Wednesday, July 11, 2012

How Lucky Can One Guy Be?

A doozy of a time, that's what I'm talking about.

Friday, we did a one day there-and-back to beautiful Rhode Island to see some lovely out-of-town friends who had rented a place on the beach. It was so great of them to open their vacation to us, and we had a great time relaxing and catching up. It was a gorgeous day, perfect for just hanging out. HR loved walking on the beach and playing with his farm animals on every surface he could find. Late in the afternoon a couple came by with a baby and a six-year-old and my kid was totally smitten, going out of his way to get her attention. He's always loved big kids, but especially big girl kids. This theme repeated over the weekend with several different chiquitas.

Saturday Mike worked a double in order to make up for taking off the following day, so it was Mama and HR, all day and all of the night. We had a very nice day together, capped off with a dinner at Mike's restaurant. I am really appreciating this stage in my boy's development - he is so much fun in general, but his attention span also allowed me to sit at a table with him for a sustained period of time (and only a few youtube clips on the smartphone for strategic bribing purposes) and have a fairly relaxed meal, something I didn't think was possible just months ago. It didn't hurt that HR is something of an unofficial mascot of the restaurant, and was showered with attention.

Sunday was the highlight of the weekend for me, because I got to see so many people that I love and in a beautiful space. My aunt and uncle recently celebrated their 50th wedding anniversary, and decided to use the occasion to have a reunion of sorts. They've lived outside of Maine for nearly all of those 50 years, but they rented a huge camp (that's any kind of summer abode, to those not from the 207) near to where they both grew up (they were high school sweethearts), set right on a pond and with a huge yard and invited a ton of friends and extended family for swimming and a pig roast and lawn games and the like. Their adult sons did a great job organizing the party, even getting the original wedding attendants to come, which included locating and importing the best man who had been MIA for decades. The food was ridiculous, as is always the case with these things. And everyone had a blast.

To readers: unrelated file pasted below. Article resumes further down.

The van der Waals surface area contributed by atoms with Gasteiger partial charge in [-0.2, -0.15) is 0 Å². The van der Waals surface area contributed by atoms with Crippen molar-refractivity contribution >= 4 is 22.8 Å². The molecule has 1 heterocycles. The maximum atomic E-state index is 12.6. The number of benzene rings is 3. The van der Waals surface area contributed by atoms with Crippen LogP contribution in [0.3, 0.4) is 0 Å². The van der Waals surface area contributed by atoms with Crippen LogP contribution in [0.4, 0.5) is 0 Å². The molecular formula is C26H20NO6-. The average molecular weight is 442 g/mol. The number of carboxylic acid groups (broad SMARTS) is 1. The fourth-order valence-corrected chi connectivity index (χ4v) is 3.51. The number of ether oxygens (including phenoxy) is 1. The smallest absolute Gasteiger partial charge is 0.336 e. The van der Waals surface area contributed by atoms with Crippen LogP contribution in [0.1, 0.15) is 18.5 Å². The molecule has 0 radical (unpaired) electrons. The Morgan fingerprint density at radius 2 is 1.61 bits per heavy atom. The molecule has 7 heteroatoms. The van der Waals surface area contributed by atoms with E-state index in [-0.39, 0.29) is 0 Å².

HR could not get enough of the water, and spent most of the time he wasn't throwing himself at my cousins' girls luring any sucker he could to take him swimming. He "swam" (kicked and splashed while someone held him on his belly) like a crazy person and ran naked in the grass and lavished in the copious attention. We had been talking about the party for weeks, who would be there, what we'd do, etc., and it's safe to say the actual event exceeded his expectations. It certainly exceeded mine. 

Since my parents live about 10 miles from the party site, we were able to install our partied-out guy at their home with my mother and grandmother, and return to the party site for a bonfire, stargazing and conversation with the die-hards (most of whom were staying on at the "camp," a rambling farmhouse which sleeps 25). It was tough to call it a night around 1 a.m., but it made me all the more excited for our upcoming vacation when we'll get to see most of those dudes again. Monday we booked it back to MA, and I was sad because I could have easily stayed another day or ten, but not too sad because of the aforementioned vacation on the horizon.